Tablets have largely eclipsed the netbook market and some (myself included) have argued that this format of device will disrupt education profoundly. In saying this, I in no way am suggesting that radically new technologies will not emerge. In fact, they already have – even if they are not commercially available yet.
For example, in 2009, MIT Grad Student Pranav Mistry gave TED presentation in which he showed his sixth-sense technology with which a special necklace held a camera and a projector to facilitate augmented reality explorations of really neat things. For example, if you picked up a book and looked at the cover, information about that book, including reviews, would appear projected on the book itself. His video is a whirlwind tour of amazingly cool stuff that seemed like science fiction at the time – only he made it work in the laboratory in preparation for becoming products.
Fast forward a year or so and the focus shifts to Google. While the public face of Google Labs has been closed down, Google is continuing to explore cutting edge ideas. One shot over the bow was a free app called Google Goggles that lets you use your smartphone to do many of the things dome by Panav Mistry’s system. Take a photo of a book cover, for example, and it not only recognizes the book, but provides links to reviews and even a link to Amazon in case you want to get your own copy. Stand in front of a landmark building, take a picture, and get links to information about the building. Take a snapshot of a Sudoku puzzle, and it recognizes it as a puzzle and asks if you would like the solution.
Last year buzz started to build around the idea that the Google Goggles software was going to get its own dedicated hardware – a pair of glasses with a built-in heads-up display. For example, a recent article in the New York Times blog describes some of the possible features such a device would have. This would be a truly hand’s free device using head gestures to send commands to the system. While this format probably tops out on the nerd scale – which is probably why I think it is cool – it may in fact represent the new face of computing.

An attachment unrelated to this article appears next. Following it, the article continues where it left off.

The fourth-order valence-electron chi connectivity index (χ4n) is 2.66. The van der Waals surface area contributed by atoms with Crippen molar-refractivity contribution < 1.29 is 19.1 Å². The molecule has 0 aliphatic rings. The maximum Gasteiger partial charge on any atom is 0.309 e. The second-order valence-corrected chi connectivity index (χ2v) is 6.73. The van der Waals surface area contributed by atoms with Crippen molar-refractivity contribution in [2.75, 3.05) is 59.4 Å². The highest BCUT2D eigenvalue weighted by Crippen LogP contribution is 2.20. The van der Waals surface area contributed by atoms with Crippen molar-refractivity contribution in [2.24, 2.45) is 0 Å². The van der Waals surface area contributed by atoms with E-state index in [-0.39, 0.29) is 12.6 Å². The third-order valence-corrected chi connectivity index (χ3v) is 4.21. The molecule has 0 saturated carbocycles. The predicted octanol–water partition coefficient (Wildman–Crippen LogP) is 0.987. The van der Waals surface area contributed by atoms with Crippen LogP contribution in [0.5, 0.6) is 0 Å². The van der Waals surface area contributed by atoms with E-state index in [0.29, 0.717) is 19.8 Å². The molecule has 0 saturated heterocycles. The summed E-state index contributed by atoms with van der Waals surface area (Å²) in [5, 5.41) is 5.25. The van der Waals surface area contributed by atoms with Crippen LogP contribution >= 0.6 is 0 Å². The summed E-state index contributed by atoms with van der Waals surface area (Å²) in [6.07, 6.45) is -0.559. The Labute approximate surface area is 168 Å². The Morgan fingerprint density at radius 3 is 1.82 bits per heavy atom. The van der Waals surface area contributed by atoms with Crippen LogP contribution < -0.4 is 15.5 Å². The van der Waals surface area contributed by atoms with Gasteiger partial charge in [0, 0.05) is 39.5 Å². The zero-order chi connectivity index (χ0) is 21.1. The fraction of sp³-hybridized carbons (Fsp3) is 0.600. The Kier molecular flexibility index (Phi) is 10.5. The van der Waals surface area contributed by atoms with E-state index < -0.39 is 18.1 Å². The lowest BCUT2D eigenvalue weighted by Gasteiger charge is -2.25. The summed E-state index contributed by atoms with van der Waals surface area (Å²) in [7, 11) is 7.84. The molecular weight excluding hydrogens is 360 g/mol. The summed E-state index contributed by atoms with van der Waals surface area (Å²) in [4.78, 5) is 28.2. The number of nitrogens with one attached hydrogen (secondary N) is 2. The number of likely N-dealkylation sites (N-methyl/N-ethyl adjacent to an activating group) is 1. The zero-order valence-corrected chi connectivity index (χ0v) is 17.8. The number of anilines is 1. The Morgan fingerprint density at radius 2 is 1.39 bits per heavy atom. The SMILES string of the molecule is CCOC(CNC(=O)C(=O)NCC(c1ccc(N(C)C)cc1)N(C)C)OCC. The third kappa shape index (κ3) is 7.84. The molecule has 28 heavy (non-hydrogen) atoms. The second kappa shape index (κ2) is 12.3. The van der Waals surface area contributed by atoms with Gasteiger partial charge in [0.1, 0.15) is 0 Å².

Only it isn’t new.
In July, 1945, President Roosevelt’s science advisor, Vannevar Bush, wrote an article for the Atlantic in which he described his vision for the future. One of his ideas was the following:
“Certainly progress in photography is not going to stop. Faster material and lenses, more automatic cameras, finer-grained sensitive compounds to allow an extension of the minicamera idea, are all imminent. Let us project this trend ahead to a logical, if not inevitable, outcome. The camera hound of the future wears on his forehead a lump a little larger than a walnut. It takes pictures 3 millimeters square, later to be projected or enlarged, which after all involves only a factor of 10 beyond present practice. The lens is of universal focus, down to any distance accommodated by the unaided eye, simply because it is of short focal length. There is a built-in photocell on the walnut such as we now have on at least one camera, which automatically adjusts exposure for a wide range of illumination. There is film in the walnut for a hundred exposures, and the spring for operating its shutter and shifting its film is wound once for all when the film clip is inserted. It produces its result in full color. It may well be stereoscopic, and record with two spaced glass eyes, for striking improvements in stereoscopic technique are just around the corner.”
Of course he was thinking in terms of the photography of the time which was film-based. He was aware of photocells and even speculated about their use in photographic elements. Instead of Bush’s “walnut” Google is opting (it seems) to use glasses – something well accepted in our society.
No matter how it all shapes up, it seems the time is ripe for wearable computing. And it would be foolish to think Google is alone. Apple’s iPod nano comes with wrist straps, using arms instead of noses as the support for wearable technology.
Of course these technologies are not going to replace computers any more than tablets have – they will be additional tools that open new opportunities for creativity and productivity – and may even have a place in education.
Only time will tell.